Worldwide, over 1.1 billion individuals lack access to an affordable supply of clean water for their basic needs. Over 2.4 billion people lack access to basic sanitation. Many communities living in slums and low-income neighbourhoods in urban and rural areas are charged unaffordable prices for drinking water, spend several hours daily collecting water or have no alternative but to use contaminated water from rivers or unprotected wells. Clean sanitation facilities are frequently unavailable, inaccessible or insecure. Women and children bear the brunt of this neglect.
Development-related evictions and relocations – a constant threat for slum-dwellers – can significantly reduce the access of the affected people to water and sanitation. The imposition of cost recovery for water services has slowed down extension of access and has led in some situations to mass disconnections. In several countries, well-intentioned efforts to resolve the problem have failed due to entrenched traditions of top-down management, discrimination and corruption. Such efforts will continue to fail until marginalised communities have the opportunity and capacity to genuinely participate in decision-making and to hold governments fully accountable.
The laws and policies of many countries provide scant protection for marginalised groups and often lack enforcement mechanisms. Water services can be disconnected without notice and without provision of an alternative water supply despite the dire threats to life and health. Water prices can be arbitrarily increased even where water costs constitute the bulk of an individual or family budget. There are an insufficient number of monitoring bodies to ensure the equitable implementation of water policies and provide redress for violations.
Many of the people denied such basic necessities live in countries with sufficient water supplies and finances or where the bulk of public subsidies do not primarily benefit the poorest members of society. Thus, the argument of scant resources cannot explain away these gross inadequacies. Rather, it is clear that a combination of discrimination, the lack of political will, the exclusion of communities, and inadequate legal structures result in such conditions. Most countries lack a proper system of monitoring and accountability to ensure the equitable implementation of water policies and provide redress for violations.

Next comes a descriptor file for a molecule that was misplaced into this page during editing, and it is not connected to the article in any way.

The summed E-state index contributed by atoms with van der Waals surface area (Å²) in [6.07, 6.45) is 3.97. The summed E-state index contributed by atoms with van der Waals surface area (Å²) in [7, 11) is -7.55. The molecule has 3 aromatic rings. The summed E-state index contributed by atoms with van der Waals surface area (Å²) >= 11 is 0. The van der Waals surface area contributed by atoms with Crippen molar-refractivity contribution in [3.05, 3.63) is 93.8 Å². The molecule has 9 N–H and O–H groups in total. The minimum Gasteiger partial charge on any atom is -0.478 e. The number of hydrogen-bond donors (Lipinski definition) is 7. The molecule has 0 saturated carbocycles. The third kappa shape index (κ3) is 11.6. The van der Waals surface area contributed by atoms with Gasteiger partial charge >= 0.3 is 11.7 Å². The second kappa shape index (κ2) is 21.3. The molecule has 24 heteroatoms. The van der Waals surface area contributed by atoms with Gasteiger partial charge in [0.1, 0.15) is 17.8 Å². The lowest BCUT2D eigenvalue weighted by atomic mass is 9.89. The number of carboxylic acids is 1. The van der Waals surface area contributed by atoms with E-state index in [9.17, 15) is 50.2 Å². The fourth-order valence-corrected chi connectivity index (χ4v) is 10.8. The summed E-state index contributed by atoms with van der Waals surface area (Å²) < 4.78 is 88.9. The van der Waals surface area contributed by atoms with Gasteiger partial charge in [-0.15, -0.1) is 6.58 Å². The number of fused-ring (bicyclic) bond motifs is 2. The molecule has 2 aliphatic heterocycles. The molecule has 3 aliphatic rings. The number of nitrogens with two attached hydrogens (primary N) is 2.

The international community has affirmed the human right to water in a number of international treaties, declarations and other documents. Most notably, the UN Committee on Economic, Social and Cultural Rights adopted in November 2002 a General Comment on the Right to Water setting out international standards and obligations relating to the right to water.
Water and sanitation challenges in Africa
Although the Johannesburg summit in 2002 set a target of reducing by half the proportion of people without access to safe drinking water and sanitation by 2015, more than 300 million Africans still lack access to safe drinking water and 14 countries on the continent suffer from water scarcity. Out of 55 countries in the world with domestic water use below 50 litres per person per day (the minimum requirement set by the World Health Organization; the minimum requirement set by most African countries is 20 litres per person per day), 35 are in Africa. Almost half of all Africans suffer from one of six main water-related diseases.
To make progress in the water sector as in other sectors, Sub-Saharan Africa needs both institutional development and investment finance. To achieve the Millennium Development Goals (MDGs) in water supply and sanitation, the number of people served must more than double, from 350 million in 2000 to 720 million in 2015. Even then, some 200 million would remain un-served. The expected annual cost of meeting the MDG target for water is between US$1.7 and 2.1 billion, and just as much is likely to be needed for sanitation. Most countries are undertaking WSS sector reforms, and some have achieved good progress in expanding access to services and improving operating performance.
Average per capita water availability in the region is about 5,300 cubic meters – moderate by world standards, but much of the region is arid with highly variable rainfall. Due to lack of well managed water-storage infrastructure, water-related services irrigation, water supply, and hydropower are much less prevalent than in other parts of the world. For example, only 3.6 percent of the region’s total cropland is irrigated. Sub Saharan Africa has an extraordinary density of international river basins; successful regional cooperation to develop and manage infrastructure and water flows in these basins promises large benefits.
Weak governance is a key contributory factor to poor resource management and service delivery. While it is growing, the role and space for CSO and citizens engagement in ensuring appropriate service delivery varies from country to country and region to region. CSOs and citizens are usually unable to effectively demand accountability due to lack of information and know-how on engagement procedures and opportunities. So while the continent seeks additional investment for development, investment is also required to strengthen the voice and role of the CSOs and citizens.
Source ANEW strategic plan